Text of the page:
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How a racist law is causing more missing and murdered indigenous people in California


California has the fifth-highest number of missing and murdered Indigenous people cases in the country. How did we get here?

After passing Public Law 280 in 1953, Congress essentially washed its hands of funding law enforcement and criminal justice on tribal lands in six states: Alaska, California, Minnesota, Nebraska, Oregon and Wisconsin. That meant much fewer resources for public safety and significant obstacles to preventing or resolving cases of missing and murdered Indigenous people in these states.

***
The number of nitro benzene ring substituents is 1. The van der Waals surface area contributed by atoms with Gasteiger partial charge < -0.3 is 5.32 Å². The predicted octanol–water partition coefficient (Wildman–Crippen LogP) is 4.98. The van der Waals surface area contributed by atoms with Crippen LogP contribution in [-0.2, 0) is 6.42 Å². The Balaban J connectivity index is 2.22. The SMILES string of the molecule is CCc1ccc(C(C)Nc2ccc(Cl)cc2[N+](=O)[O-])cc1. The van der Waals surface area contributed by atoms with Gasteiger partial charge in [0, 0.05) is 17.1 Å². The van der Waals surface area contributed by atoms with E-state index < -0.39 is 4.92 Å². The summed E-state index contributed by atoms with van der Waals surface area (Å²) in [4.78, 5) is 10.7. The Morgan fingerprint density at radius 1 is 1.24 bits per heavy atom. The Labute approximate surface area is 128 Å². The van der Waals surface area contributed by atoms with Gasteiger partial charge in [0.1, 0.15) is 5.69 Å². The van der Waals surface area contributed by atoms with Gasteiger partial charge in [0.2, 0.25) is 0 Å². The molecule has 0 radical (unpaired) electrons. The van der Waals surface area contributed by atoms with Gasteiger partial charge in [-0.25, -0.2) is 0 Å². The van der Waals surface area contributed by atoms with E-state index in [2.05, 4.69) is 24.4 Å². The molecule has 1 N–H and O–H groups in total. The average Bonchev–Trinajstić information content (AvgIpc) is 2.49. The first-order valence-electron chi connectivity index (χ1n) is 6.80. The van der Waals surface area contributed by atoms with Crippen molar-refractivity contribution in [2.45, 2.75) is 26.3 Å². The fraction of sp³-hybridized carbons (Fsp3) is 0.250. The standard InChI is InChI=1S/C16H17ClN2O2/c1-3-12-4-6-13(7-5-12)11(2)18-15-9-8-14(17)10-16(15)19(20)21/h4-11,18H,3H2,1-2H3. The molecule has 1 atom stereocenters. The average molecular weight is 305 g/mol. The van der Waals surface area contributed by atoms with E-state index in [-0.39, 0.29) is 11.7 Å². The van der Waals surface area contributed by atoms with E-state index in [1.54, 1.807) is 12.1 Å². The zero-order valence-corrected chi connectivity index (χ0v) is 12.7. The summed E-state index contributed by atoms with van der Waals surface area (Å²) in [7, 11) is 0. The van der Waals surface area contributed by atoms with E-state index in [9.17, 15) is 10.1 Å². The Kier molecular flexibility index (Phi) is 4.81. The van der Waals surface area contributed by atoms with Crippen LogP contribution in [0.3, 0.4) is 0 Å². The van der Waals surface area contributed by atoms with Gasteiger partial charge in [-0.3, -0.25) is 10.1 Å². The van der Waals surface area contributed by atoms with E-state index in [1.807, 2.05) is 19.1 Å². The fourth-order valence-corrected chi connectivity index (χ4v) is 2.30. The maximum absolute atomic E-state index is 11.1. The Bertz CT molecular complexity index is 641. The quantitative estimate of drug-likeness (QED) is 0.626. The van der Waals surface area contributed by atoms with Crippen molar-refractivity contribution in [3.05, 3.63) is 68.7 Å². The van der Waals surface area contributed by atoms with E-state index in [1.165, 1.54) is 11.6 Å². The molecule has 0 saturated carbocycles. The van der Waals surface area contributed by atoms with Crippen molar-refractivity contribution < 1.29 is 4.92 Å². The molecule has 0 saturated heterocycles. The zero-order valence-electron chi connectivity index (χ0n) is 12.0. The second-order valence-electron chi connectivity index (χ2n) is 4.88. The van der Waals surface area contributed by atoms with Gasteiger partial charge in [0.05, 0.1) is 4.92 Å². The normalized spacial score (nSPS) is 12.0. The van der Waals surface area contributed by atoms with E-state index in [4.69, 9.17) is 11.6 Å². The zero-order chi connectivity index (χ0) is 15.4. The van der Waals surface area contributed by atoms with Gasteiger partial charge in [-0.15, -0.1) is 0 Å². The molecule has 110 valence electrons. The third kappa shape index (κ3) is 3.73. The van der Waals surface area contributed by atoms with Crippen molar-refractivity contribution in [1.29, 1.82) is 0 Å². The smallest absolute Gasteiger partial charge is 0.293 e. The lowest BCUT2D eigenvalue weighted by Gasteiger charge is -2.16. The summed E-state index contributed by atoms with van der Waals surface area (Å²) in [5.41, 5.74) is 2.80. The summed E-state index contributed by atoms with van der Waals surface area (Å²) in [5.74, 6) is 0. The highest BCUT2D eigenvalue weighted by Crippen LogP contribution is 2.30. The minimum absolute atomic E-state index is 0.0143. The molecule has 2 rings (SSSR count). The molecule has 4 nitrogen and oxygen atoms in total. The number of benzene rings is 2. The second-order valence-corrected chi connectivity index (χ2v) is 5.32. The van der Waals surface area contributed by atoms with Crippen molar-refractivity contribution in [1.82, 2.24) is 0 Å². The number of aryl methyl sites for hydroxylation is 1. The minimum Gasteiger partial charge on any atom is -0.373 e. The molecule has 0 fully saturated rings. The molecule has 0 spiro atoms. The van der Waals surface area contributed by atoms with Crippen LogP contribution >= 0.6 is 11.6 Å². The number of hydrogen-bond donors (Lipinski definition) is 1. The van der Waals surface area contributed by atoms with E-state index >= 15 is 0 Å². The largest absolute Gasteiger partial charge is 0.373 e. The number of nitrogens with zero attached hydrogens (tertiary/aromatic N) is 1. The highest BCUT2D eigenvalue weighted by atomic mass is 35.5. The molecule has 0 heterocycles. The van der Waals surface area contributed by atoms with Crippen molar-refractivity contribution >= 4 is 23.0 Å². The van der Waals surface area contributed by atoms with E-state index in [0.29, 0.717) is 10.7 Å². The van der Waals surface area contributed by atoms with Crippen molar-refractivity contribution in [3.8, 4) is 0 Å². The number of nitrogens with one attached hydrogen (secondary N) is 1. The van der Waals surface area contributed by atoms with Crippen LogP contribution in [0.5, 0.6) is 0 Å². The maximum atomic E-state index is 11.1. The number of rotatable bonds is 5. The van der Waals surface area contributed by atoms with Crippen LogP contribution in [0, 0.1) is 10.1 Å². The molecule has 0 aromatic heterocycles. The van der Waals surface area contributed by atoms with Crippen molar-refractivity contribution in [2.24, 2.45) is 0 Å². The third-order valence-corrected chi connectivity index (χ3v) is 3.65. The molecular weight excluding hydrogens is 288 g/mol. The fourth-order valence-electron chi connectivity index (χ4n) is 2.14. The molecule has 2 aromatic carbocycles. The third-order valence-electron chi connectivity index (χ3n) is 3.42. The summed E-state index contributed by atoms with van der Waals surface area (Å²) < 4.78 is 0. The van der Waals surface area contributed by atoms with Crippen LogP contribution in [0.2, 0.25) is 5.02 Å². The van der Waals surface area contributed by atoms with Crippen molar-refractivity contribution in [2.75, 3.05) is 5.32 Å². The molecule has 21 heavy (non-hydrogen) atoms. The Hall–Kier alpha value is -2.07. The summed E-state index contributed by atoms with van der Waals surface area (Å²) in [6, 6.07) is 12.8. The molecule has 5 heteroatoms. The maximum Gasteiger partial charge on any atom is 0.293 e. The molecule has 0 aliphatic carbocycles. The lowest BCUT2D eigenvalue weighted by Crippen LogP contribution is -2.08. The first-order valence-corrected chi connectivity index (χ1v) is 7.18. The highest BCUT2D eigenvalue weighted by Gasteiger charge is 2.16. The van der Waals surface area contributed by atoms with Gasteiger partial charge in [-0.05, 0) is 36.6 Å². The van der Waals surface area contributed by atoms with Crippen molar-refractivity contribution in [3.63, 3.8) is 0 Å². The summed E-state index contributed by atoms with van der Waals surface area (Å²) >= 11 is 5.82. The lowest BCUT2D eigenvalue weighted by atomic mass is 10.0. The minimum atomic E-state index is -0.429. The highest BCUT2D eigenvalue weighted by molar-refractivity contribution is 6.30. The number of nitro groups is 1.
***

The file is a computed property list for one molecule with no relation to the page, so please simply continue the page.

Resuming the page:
CA Lawmaker Wants Office of Suicide Prevention To Protect Young People

Democratic California Assemblyman James Ramos has a bill that he says would create an Office of Suicide Prevention to reduce suicides, particularly among vulnerable groups like adolescents, seniors, veterans, and LGBTQ people.

"Suicide is a horrific tragedy that affects too many, and now we are seeing youth at a much younger age taking their own lives," Ramos said. "AB 2112 will assist California to renew our efforts to prevent suicide and stem the devastation."

50 Inland teachers celebrate California Native American Day at conference hosted by San Manuel

Brian Whitehead with the San Bernardino Sun published a piece on the educational workshops for teachers and students in conjunction with California Native American Day.

Ramos, a former San Manuel chairman, said the annual gathering aspires to “undo decades of misinformation that has been told in textbooks.”

“These conferences,” he added, “are an important part of healing from these tragedies and retelling the history of California Native Americans for future generations to come.”